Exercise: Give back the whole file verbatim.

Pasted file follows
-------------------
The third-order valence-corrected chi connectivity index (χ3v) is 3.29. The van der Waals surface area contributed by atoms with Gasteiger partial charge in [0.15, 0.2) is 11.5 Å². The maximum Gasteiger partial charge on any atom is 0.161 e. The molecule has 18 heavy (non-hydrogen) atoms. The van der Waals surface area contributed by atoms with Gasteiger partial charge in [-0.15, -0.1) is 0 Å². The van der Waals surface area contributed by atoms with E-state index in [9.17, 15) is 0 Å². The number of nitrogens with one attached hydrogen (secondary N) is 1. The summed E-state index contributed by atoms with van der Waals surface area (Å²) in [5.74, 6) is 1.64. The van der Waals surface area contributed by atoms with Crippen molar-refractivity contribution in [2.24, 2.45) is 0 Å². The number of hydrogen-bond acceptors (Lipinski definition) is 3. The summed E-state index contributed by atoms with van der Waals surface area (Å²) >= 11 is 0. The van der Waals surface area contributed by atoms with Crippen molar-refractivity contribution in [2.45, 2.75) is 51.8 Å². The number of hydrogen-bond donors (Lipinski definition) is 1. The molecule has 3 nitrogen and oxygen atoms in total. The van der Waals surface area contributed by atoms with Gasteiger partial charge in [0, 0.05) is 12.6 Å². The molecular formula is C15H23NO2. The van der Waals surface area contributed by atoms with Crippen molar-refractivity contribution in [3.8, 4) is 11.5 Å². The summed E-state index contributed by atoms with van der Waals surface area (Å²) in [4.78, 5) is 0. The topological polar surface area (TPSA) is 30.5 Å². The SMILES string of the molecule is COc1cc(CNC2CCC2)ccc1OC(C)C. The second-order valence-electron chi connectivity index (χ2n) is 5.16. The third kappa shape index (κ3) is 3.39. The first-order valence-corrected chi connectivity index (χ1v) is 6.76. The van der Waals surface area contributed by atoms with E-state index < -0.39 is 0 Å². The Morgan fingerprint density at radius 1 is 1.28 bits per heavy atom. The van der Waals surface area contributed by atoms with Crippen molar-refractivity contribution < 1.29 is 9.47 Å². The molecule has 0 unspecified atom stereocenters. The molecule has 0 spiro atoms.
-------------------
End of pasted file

The third-order valence-corrected chi connectivity index (χ3v) is 3.29. The van der Waals surface area contributed by atoms with Gasteiger partial charge in [0.15, 0.2) is 11.5 Å². The maximum Gasteiger partial charge on any atom is 0.161 e. The molecule has 18 heavy (non-hydrogen) atoms. The van der Waals surface area contributed by atoms with Gasteiger partial charge in [-0.15, -0.1) is 0 Å². The van der Waals surface area contributed by atoms with E-state index in [9.17, 15) is 0 Å². The number of nitrogens with one attached hydrogen (secondary N) is 1. The summed E-state index contributed by atoms with van der Waals surface area (Å²) in [5.74, 6) is 1.64. The van der Waals surface area contributed by atoms with Crippen molar-refractivity contribution in [2.24, 2.45) is 0 Å². The number of hydrogen-bond acceptors (Lipinski definition) is 3. The summed E-state index contributed by atoms with van der Waals surface area (Å²) >= 11 is 0. The van der Waals surface area contributed by atoms with Crippen molar-refractivity contribution in [2.45, 2.75) is 51.8 Å². The number of hydrogen-bond donors (Lipinski definition) is 1. The molecule has 3 nitrogen and oxygen atoms in total. The van der Waals surface area contributed by atoms with Gasteiger partial charge in [0, 0.05) is 12.6 Å². The molecular formula is C15H23NO2. The van der Waals surface area contributed by atoms with Crippen molar-refractivity contribution in [3.8, 4) is 11.5 Å². The summed E-state index contributed by atoms with van der Waals surface area (Å²) in [4.78, 5) is 0. The topological polar surface area (TPSA) is 30.5 Å². The SMILES string of the molecule is COc1cc(CNC2CCC2)ccc1OC(C)C. The second-order valence-electron chi connectivity index (χ2n) is 5.16. The third kappa shape index (κ3) is 3.39. The first-order valence-corrected chi connectivity index (χ1v) is 6.76. The van der Waals surface area contributed by atoms with E-state index < -0.39 is 0 Å². The Morgan fingerprint density at radius 1 is 1.28 bits per heavy atom. The van der Waals surface area contributed by atoms with Crippen molar-refractivity contribution < 1.29 is 9.47 Å². The molecule has 0 unspecified atom stereocenters. The molecule has 0 spiro atoms.